The dash and instrument layout is very modern. Large, clear dials are great. But for unknown reasons I can only seem to get about 1/3 of the central idiot lights to work. The gear lever is perfectly placed with a short throw but a fairly positive gate. Providing there is auto tranny fluid and not gear oil in the box, gear changing is quick and easy, just like any modern car. The centre console switches (lights, separate front and rear fog lamps and hazard flashers) look rather flash although their quality is a bit dodgy. Why, with central idiot lights by the dozen and nifty console switches, did British Leyland decide to place the handbrake warning light all by itself in neither of those obvious and appropriate places? They stuck it on a piece of plastic covering the ventilation lighting - where the ejected CD aims!
In spite of the quirks, the TR7 is a fun car to drive. You could never accuse it of being powerful. With 105 horses squeezed into that two litre overhead camshaft engine, you will not be a threat to most of the motoring world. In fact, not even to the current crop of motorized white goods that most people "drive" today. I have an idea - and it's only a theory, mind you, that some of those horses may have escaped in the last three decades. So it is no V8 muncher. Or a 6. Or... you get the idea. However the nose lift on acceleration is visually impressive. Unfortunately, that same nose lift is converted into nose drop under brakes. The price one pays for soft springs and a comfy ride.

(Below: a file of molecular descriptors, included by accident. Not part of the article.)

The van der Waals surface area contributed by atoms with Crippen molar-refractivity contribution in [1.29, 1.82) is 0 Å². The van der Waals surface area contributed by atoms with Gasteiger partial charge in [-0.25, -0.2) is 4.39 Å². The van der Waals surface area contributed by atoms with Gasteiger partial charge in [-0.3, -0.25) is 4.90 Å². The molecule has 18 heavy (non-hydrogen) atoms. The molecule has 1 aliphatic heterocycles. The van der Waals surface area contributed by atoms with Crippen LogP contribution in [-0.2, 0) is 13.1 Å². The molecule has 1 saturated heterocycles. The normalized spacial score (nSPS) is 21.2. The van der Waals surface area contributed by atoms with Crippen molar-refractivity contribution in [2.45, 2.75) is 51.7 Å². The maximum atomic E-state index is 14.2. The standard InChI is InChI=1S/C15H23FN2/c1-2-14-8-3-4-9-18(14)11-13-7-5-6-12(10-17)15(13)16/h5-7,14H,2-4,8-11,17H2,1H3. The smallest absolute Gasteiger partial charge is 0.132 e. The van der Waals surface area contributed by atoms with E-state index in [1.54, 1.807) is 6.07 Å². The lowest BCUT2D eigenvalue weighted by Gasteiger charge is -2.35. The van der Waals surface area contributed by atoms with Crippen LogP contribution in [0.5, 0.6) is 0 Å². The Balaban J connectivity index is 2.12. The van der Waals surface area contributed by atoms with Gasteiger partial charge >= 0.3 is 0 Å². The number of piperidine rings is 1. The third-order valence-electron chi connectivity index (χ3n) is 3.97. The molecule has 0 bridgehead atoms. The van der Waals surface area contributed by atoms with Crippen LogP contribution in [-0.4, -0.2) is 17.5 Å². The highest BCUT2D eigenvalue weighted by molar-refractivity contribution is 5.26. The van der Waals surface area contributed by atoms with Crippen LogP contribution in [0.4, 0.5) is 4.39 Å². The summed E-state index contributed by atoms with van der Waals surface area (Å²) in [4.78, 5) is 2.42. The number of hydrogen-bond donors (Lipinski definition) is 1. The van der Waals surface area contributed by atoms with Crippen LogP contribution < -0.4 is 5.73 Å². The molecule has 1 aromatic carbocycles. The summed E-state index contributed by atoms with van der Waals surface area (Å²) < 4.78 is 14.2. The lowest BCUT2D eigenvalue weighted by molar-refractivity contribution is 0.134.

Roundabouts are point and squirt. Wonderful. Turning at an intersection, changing into second in the apex is sublime. Twisty mountain roads where sharp, precise handling means the difference between carking it and having huge amounts of fun safely is where it shines. But my 7 is also a commuter that ticks over reliably at lights and sits in intolerable delays on the gateway arterial motorway without the temperature gauge going above 1/4. It has a slight hum in the bum and a few noises that disappear when the clutch pedal is depressed. But it is a delight. The only things that I consider necessary improvements are power steering and (please!) air conditioning. The 1970s really came back to me through the recent heat wave where the fan punished me by blasting me with more heated air. I am looking for a genuine air con unit in case I end up owning the 7 longer than the year planned. And with the heater matrix leaking, it may not be that much fun when winter arrives either. Is that bad? Well, it's not good. Do I care? Not really - it's just so much fun to own.